Nairs handed two-year conditional warning for controversial rap video
Conditional warning issued to YouTuber Preeti Nair and her brother Subhas means they must remain crime-free for two years
The Singapore Police Force yesterday issued a 24-month conditional warning to YouTuber Preeti Nair and rapper Subhas Nair for a controversial online rap video they had produced last month.
The siblings had admitted to the police that they had produced and published the video, which came after a "brownface" advertisement featuring Chinese actor and DJ Dennis Chew portraying different races went public.
Following the statement by the police, Miss Nair said in an Instagram post: "We should all strive to be more accountable, both individually and as corporations. We don't need this to ever happen again."
Lawyer Ravinderpal Singh told The New Paper that when a conditional warning is given to an offender, he or she must remain crime-free within the stipulated time period.
If this is breached, then the accused will be prosecuted for the original offence and any other new offences, Mr Singh added.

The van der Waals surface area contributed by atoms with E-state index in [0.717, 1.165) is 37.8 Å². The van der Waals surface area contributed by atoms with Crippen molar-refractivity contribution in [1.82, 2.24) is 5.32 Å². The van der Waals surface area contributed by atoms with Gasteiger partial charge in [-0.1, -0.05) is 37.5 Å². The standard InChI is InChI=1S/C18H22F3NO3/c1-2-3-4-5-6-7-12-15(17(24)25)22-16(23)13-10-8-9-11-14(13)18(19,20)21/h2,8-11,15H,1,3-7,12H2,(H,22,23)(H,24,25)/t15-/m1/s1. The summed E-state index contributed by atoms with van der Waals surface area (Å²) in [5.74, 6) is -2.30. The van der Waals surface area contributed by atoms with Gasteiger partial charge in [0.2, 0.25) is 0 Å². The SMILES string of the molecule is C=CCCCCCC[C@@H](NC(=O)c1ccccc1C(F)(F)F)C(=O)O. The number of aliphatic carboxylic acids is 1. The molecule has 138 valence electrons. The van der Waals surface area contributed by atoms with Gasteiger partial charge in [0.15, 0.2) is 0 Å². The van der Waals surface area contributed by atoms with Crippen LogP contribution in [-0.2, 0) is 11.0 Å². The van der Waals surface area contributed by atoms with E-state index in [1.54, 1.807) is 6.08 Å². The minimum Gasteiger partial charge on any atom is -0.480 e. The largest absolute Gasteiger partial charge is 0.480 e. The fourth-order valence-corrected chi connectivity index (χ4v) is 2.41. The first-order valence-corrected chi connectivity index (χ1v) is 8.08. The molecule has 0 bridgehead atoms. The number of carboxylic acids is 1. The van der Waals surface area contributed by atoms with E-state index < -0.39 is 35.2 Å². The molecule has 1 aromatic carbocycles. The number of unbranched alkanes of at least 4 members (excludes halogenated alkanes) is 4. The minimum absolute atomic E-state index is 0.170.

A police report was made by Nanyang Technological University Public Policy and Global Affairs student Nabil Khairul Anwar on July 29 after the siblings posted the rap video on social media platforms on the same day.
The police said in the statement yesterday that after considering the circumstances of the case and consulting the Attorney-General's Chambers (AGC), they concluded that the video was in contravention of Section 298A(a) of the Penal Code, Chapter 224.
The police said the video contained offensive speech targeting a race, and it could not be allowed in a multiracial society like Singapore.
"If this video were to be allowed, then similar expletive-laden, insulting, offensive videos, targeted at all communities will have to be allowed," the police added.
Mr Singh said that the intention to knowingly harm the harmony between different religious or racial groups has to be present to constitute a criminal offence under Section 298A(a) of the Penal Code.
He said: "There must be a clear distinction between what is criminal and what is socially inappropriate. In speculation, it could be the foul language (in the Nairs') video where there were objectionable words being repeated. The e-payment advertisement was not as overt."
The police had also received reports on the "brownface" e-pay advertisement, but the AGC had advised that there was no criminal offence disclosed in the advertisement.
A spokesman from the Infocomm Media Development Authority said in a statement yesterday that while the e-pay advertisement was in poor taste and had caused offence to minority communities, it did not breach the Internet Code of Practice.